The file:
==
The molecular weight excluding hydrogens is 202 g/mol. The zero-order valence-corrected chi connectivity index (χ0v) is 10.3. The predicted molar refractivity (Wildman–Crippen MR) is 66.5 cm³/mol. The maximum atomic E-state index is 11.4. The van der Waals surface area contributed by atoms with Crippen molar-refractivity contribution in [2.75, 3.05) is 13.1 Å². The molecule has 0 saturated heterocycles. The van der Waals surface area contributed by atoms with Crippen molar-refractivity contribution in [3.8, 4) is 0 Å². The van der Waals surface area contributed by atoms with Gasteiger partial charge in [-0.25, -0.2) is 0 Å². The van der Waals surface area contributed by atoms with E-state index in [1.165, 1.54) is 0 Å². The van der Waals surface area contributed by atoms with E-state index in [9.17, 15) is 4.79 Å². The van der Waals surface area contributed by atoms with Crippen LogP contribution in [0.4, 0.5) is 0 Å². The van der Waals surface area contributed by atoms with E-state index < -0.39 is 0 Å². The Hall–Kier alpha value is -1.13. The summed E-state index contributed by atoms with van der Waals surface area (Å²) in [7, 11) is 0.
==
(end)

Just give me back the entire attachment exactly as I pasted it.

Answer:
The molecular weight excluding hydrogens is 202 g/mol. The zero-order valence-corrected chi connectivity index (χ0v) is 10.3. The predicted molar refractivity (Wildman–Crippen MR) is 66.5 cm³/mol. The maximum atomic E-state index is 11.4. The van der Waals surface area contributed by atoms with Crippen molar-refractivity contribution in [2.75, 3.05) is 13.1 Å². The molecule has 0 saturated heterocycles. The van der Waals surface area contributed by atoms with Crippen molar-refractivity contribution in [3.8, 4) is 0 Å². The van der Waals surface area contributed by atoms with Gasteiger partial charge in [-0.25, -0.2) is 0 Å². The van der Waals surface area contributed by atoms with E-state index in [1.165, 1.54) is 0 Å². The van der Waals surface area contributed by atoms with E-state index in [9.17, 15) is 4.79 Å². The van der Waals surface area contributed by atoms with Crippen LogP contribution in [0.4, 0.5) is 0 Å². The van der Waals surface area contributed by atoms with E-state index < -0.39 is 0 Å². The Hall–Kier alpha value is -1.13. The summed E-state index contributed by atoms with van der Waals surface area (Å²) in [7, 11) is 0.